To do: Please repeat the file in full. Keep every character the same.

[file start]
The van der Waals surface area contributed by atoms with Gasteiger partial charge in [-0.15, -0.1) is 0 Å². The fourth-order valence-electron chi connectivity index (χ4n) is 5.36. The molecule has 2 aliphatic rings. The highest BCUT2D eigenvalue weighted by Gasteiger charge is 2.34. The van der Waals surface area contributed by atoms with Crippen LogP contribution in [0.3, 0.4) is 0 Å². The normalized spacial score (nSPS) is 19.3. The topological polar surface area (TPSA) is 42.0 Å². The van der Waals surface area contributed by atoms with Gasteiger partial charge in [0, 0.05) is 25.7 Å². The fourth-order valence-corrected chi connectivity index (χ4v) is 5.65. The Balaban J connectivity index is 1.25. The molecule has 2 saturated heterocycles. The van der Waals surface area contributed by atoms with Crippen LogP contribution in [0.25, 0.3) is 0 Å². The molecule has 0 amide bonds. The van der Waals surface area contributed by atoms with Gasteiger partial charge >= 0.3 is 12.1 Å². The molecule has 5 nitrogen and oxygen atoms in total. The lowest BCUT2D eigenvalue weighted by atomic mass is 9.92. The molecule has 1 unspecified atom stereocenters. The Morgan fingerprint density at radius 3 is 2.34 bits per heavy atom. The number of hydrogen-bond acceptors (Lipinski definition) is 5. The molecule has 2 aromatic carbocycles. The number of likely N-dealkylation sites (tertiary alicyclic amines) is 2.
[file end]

The van der Waals surface area contributed by atoms with Gasteiger partial charge in [-0.15, -0.1) is 0 Å². The fourth-order valence-electron chi connectivity index (χ4n) is 5.36. The molecule has 2 aliphatic rings. The highest BCUT2D eigenvalue weighted by Gasteiger charge is 2.34. The van der Waals surface area contributed by atoms with Crippen LogP contribution in [0.3, 0.4) is 0 Å². The normalized spacial score (nSPS) is 19.3. The topological polar surface area (TPSA) is 42.0 Å². The van der Waals surface area contributed by atoms with Gasteiger partial charge in [0, 0.05) is 25.7 Å². The fourth-order valence-corrected chi connectivity index (χ4v) is 5.65. The Balaban J connectivity index is 1.25. The molecule has 2 saturated heterocycles. The van der Waals surface area contributed by atoms with Crippen LogP contribution in [0.25, 0.3) is 0 Å². The molecule has 0 amide bonds. The van der Waals surface area contributed by atoms with Gasteiger partial charge >= 0.3 is 12.1 Å². The molecule has 5 nitrogen and oxygen atoms in total. The lowest BCUT2D eigenvalue weighted by atomic mass is 9.92. The molecule has 1 unspecified atom stereocenters. The Morgan fingerprint density at radius 3 is 2.34 bits per heavy atom. The number of hydrogen-bond acceptors (Lipinski definition) is 5. The molecule has 2 aromatic carbocycles. The number of likely N-dealkylation sites (tertiary alicyclic amines) is 2.